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I would call this DisplaySerial or DisplayOfSerial myself.
I agree. It is badly named.
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Here is the output from my 16x2 LCD
That is absolutely normal and is just as described in my earlier link.

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I think i got the idea of how it can be done when sending data from my arduino. But when i am sending data from my serial port the thing get truncated. Anyways i will try this code in that as well and will post the result.
The information is not being truncated.  It is being stored in the part of the LCD controller RAM that does not correspond to one of the visible locations on your display.  The display RAM can accommodate 80 characters but your LCD can only display 32 of them.  You would see all of the characters if you had a 40x2 or a 20x4 display although you wouldn't be happy with how they progress from one row to the next on the 20x4.

These displays were not designed to display long strings of information but that shortcoming can be handled by software.  You might want to look into the LiquidCrystal440 library (now called LiquidCrystal1.0).  It was written to handle 40x4 displays but I believe it also deals with the 'missing' characters on displays such as yours.  Start here: http://code.google.com/p/liquidcrystal440/


Don
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Abhisheik,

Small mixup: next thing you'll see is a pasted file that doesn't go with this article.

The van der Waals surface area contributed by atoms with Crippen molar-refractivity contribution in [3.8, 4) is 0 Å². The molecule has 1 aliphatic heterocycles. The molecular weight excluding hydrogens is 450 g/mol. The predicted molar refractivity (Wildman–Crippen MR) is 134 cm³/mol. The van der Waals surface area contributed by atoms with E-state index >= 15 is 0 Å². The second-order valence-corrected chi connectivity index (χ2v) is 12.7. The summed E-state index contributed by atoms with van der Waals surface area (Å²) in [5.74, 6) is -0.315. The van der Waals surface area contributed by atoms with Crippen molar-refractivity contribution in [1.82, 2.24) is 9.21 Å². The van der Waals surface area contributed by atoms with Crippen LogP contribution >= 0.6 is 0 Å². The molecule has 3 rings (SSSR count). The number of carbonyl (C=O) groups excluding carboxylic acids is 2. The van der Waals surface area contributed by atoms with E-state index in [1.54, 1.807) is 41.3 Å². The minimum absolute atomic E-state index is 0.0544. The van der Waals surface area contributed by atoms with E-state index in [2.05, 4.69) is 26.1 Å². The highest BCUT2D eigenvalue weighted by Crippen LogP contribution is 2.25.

The IDE supplied LiquidCrystal library does not support line wrapping.
You can switch to the LiquidCrystalFast library which does support line wrapping.
If you send more characters than fit on a line it will wrap to the line below.
When at the bottom, it wraps back to the top.
Here is link to Paul's teensy page where you find the link to it and a bit more about it:
http://www.pjrc.com/teensy/td_libs_LiquidCrystal.html

--- bill
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Hello,

Wow! Thanks for the info. I will try that and will let you know how it worked. smiley

 smiley
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HI, I had the same problem and I solved it:

Code:
// include the library code:
#include <LiquidCrystal.h>

char inKey;  // Character received from Serial input
uint8_t Cursor = 0;  // Position of cursor, 0 is top left, (rows*columns)-1 is bottom right
uint8_t rows = 2;  // Number rows, will be either 2 or 4
uint8_t columns = 16; // Number of columns, will be 16 or 20
uint8_t characters; // rows * columns

// initialize the library with the numbers of the interface pins
LiquidCrystal lcd(12, 11, 5, 4, 3, 2);

void setup(){
    // set up the LCD's number of columns and rows:
  lcd.begin(16, 2);
  // initialize the serial communications:
  Serial.begin(9600);
}

void loop()
{
  // when characters arrive over the serial port...
  if (Serial.available()) {
    // wait a bit for the entire message to arrive
    delay(100);
    // clear the screen
    lcd.clear();
    Cursor = 0;
    // read all the available characters
    while (Serial.available() > 0) {
      // display each character to the LCD
      inKey = Serial.read();
      LCDDisplay(inKey);
    }
  }
}

void LCDDisplay(char character)
{
  int currentRow = 0;
  characters = rows * columns;
 
  // If Cursor is beyond screen size, get it right
  while (Cursor >= characters)
    Cursor -= characters;
  while (Cursor < 0)
    Cursor += characters;
 
  if (Cursor >= columns)
    currentRow = Cursor/columns;
   
  lcd.setCursor(Cursor%columns, currentRow);
  lcd.write(character);
 
  Cursor++;
}